"It was the first time these people had seen the face of charity, by the presence of a Catholic priest."
Dear Friends of the Mission,
For the last year and a half, not a drop of rain has fallen in Gode and the Somali region of Ethiopia.
Here everything is dying.
It is dramatic to see people arrive at the rickety hospital of Gode, by any means of transport, including carts driven by donkeys, carrying squalid and dying patients.
People arrive with their last breath and sometimes they die within in a few minutes, in the hands of helpless doctors, because of the magnitude of the tragedy.
It is so sad and heartbreaking to see the fields devastated by the drought. Here nothing grows, neither corn, nor soybeans, no cereals, here everything is swept away by gusts of wind in giant clouds of dust that soil and clothe it in coats of gray.
Every morning when I leave the house, before dawn, to celebrate the Holy Eucharist, I see the dead cattle on the roadside … cows, goats, sheep … The stench is dreadful and the spectacle so terribly sad.
At this time, all that Gode breathes is death and desolation.
For a few months now, we have had a young English doctor working with us. He spends mornings and afternoons at the public hospital. Thanks to him we are receiving firsthand information on the magnitude of the drama that these people are experiencing.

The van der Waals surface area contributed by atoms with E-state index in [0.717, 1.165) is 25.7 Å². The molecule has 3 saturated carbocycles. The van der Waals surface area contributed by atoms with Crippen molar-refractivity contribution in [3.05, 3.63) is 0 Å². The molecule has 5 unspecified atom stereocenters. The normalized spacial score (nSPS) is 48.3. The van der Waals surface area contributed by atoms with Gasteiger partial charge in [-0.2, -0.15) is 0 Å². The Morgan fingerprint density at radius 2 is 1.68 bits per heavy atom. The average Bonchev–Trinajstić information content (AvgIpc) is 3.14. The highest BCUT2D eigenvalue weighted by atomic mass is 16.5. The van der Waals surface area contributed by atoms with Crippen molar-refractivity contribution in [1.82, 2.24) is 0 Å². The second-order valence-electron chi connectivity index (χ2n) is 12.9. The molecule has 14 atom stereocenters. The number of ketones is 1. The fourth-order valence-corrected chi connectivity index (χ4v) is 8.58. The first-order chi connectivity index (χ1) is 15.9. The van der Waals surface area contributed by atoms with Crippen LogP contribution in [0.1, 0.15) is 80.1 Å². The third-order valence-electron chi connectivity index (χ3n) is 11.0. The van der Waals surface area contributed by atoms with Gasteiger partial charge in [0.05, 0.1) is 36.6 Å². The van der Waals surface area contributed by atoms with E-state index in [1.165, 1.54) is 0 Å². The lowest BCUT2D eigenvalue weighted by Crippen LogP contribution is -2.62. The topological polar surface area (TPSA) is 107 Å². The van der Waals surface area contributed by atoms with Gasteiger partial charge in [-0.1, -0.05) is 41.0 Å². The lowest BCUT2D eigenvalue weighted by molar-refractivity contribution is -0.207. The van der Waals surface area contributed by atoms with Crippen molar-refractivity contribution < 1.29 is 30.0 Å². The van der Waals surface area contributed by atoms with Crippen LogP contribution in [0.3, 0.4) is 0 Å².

Thursday, March 2, he warned us that an unusual number of patients were dying (in fact, the first six of them died in the Gode hospital that afternoon), brought from the Afder area, whose capital is Hargele.
We soon learned that the problem was that, because of the desperation to bring water in trucks to the most remote villages, some NGOs had taken water from a dam near the city of Hargele, which was completely polluted and infected.
This particular NGO was the Islamic Relief Service.
That same night I loaded the off-road vehicle of the mission with all the medicines that we had at that moment at our disposal and at 5:00 am last Friday I went to Hargele. It was 230 kilometers (143 miles) of terrible road. Before 10 in the morning, I was already in the hospital of the city. I met the medical director and gave him the medicine. It was very sad to hear this man, Abdisalem Mohamed, tell of the tragedy of all those hundreds of people who came every day infected with terminal typhus.
He accompanied us to visit some of the patients. Above all, seeing the children was heartbreaking. The anguish of the parents who had already seen their children die by the cursed polluted water of the NGO. The director begged us, almost on his knees, to try to send more medicines and food for the patients.
In these days when the whole Church, as a faithful bride of Jesus Christ, accompanies his way of the cross through the countless painful paths of this world, it is not difficult to recognize the face of the Passion of Christ in the small macerated bodies of these children.
By mid-morning, I decided that it was imperative to look for the villages from where the sick people arrived, to really understand the problem. What no one had told me was that there was no real roadway to get to those settlements. So, with the 4×4 ready and gritting our teeth, we trudged those 40 endless and unforgettable kilometers (25 miles).